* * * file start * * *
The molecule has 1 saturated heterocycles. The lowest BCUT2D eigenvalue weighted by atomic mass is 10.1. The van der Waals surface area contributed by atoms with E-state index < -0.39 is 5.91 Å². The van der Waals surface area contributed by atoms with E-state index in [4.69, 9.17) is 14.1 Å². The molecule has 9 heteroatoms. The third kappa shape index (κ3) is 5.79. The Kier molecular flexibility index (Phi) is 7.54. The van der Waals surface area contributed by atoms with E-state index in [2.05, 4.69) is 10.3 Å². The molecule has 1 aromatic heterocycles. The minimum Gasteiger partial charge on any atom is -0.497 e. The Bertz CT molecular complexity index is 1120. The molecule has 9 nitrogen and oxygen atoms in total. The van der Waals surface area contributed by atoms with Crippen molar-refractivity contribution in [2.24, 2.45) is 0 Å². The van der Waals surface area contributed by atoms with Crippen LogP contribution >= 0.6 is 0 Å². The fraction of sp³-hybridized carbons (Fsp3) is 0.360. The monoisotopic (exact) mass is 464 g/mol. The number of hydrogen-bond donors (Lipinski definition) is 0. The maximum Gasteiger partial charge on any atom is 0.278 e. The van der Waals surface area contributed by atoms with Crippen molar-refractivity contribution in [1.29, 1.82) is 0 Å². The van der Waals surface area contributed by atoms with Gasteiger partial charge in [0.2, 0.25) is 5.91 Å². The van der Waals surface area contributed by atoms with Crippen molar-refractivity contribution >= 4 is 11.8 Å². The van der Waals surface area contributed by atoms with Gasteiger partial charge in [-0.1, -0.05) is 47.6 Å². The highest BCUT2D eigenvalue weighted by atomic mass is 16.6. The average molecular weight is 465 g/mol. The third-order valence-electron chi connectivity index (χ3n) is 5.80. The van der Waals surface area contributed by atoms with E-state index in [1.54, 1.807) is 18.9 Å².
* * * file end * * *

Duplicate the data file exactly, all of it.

The molecule has 1 saturated heterocycles. The lowest BCUT2D eigenvalue weighted by atomic mass is 10.1. The van der Waals surface area contributed by atoms with E-state index < -0.39 is 5.91 Å². The van der Waals surface area contributed by atoms with E-state index in [4.69, 9.17) is 14.1 Å². The molecule has 9 heteroatoms. The third kappa shape index (κ3) is 5.79. The Kier molecular flexibility index (Phi) is 7.54. The van der Waals surface area contributed by atoms with E-state index in [2.05, 4.69) is 10.3 Å². The molecule has 1 aromatic heterocycles. The minimum Gasteiger partial charge on any atom is -0.497 e. The Bertz CT molecular complexity index is 1120. The molecule has 9 nitrogen and oxygen atoms in total. The van der Waals surface area contributed by atoms with Crippen molar-refractivity contribution in [2.24, 2.45) is 0 Å². The van der Waals surface area contributed by atoms with Crippen LogP contribution >= 0.6 is 0 Å². The fraction of sp³-hybridized carbons (Fsp3) is 0.360. The monoisotopic (exact) mass is 464 g/mol. The number of hydrogen-bond donors (Lipinski definition) is 0. The maximum Gasteiger partial charge on any atom is 0.278 e. The van der Waals surface area contributed by atoms with Crippen molar-refractivity contribution in [1.29, 1.82) is 0 Å². The van der Waals surface area contributed by atoms with Gasteiger partial charge in [0.2, 0.25) is 5.91 Å². The van der Waals surface area contributed by atoms with Crippen molar-refractivity contribution >= 4 is 11.8 Å². The van der Waals surface area contributed by atoms with Gasteiger partial charge in [-0.1, -0.05) is 47.6 Å². The highest BCUT2D eigenvalue weighted by atomic mass is 16.6. The average molecular weight is 465 g/mol. The third-order valence-electron chi connectivity index (χ3n) is 5.80. The van der Waals surface area contributed by atoms with E-state index in [1.54, 1.807) is 18.9 Å².